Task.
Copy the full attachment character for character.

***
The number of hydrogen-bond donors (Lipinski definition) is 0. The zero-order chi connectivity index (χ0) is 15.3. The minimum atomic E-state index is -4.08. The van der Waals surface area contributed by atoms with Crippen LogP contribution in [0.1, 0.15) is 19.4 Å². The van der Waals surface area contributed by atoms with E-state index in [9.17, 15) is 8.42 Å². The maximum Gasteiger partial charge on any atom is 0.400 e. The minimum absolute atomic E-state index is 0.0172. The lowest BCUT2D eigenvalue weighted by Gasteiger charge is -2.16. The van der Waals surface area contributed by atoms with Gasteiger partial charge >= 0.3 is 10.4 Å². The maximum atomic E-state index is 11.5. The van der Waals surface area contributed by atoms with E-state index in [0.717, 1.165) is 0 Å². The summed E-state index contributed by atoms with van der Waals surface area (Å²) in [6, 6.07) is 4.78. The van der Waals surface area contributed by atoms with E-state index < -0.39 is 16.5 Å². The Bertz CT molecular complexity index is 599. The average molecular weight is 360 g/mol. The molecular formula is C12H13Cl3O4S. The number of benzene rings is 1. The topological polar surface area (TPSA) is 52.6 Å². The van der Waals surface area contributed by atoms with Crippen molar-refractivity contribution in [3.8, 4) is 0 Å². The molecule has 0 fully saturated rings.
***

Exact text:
The number of hydrogen-bond donors (Lipinski definition) is 0. The zero-order chi connectivity index (χ0) is 15.3. The minimum atomic E-state index is -4.08. The van der Waals surface area contributed by atoms with Crippen LogP contribution in [0.1, 0.15) is 19.4 Å². The van der Waals surface area contributed by atoms with E-state index in [9.17, 15) is 8.42 Å². The maximum Gasteiger partial charge on any atom is 0.400 e. The minimum absolute atomic E-state index is 0.0172. The lowest BCUT2D eigenvalue weighted by Gasteiger charge is -2.16. The van der Waals surface area contributed by atoms with Gasteiger partial charge >= 0.3 is 10.4 Å². The maximum atomic E-state index is 11.5. The van der Waals surface area contributed by atoms with E-state index in [0.717, 1.165) is 0 Å². The summed E-state index contributed by atoms with van der Waals surface area (Å²) in [6, 6.07) is 4.78. The van der Waals surface area contributed by atoms with E-state index < -0.39 is 16.5 Å². The Bertz CT molecular complexity index is 599. The average molecular weight is 360 g/mol. The molecular formula is C12H13Cl3O4S. The number of benzene rings is 1. The topological polar surface area (TPSA) is 52.6 Å². The van der Waals surface area contributed by atoms with Crippen molar-refractivity contribution in [3.8, 4) is 0 Å². The molecule has 0 fully saturated rings.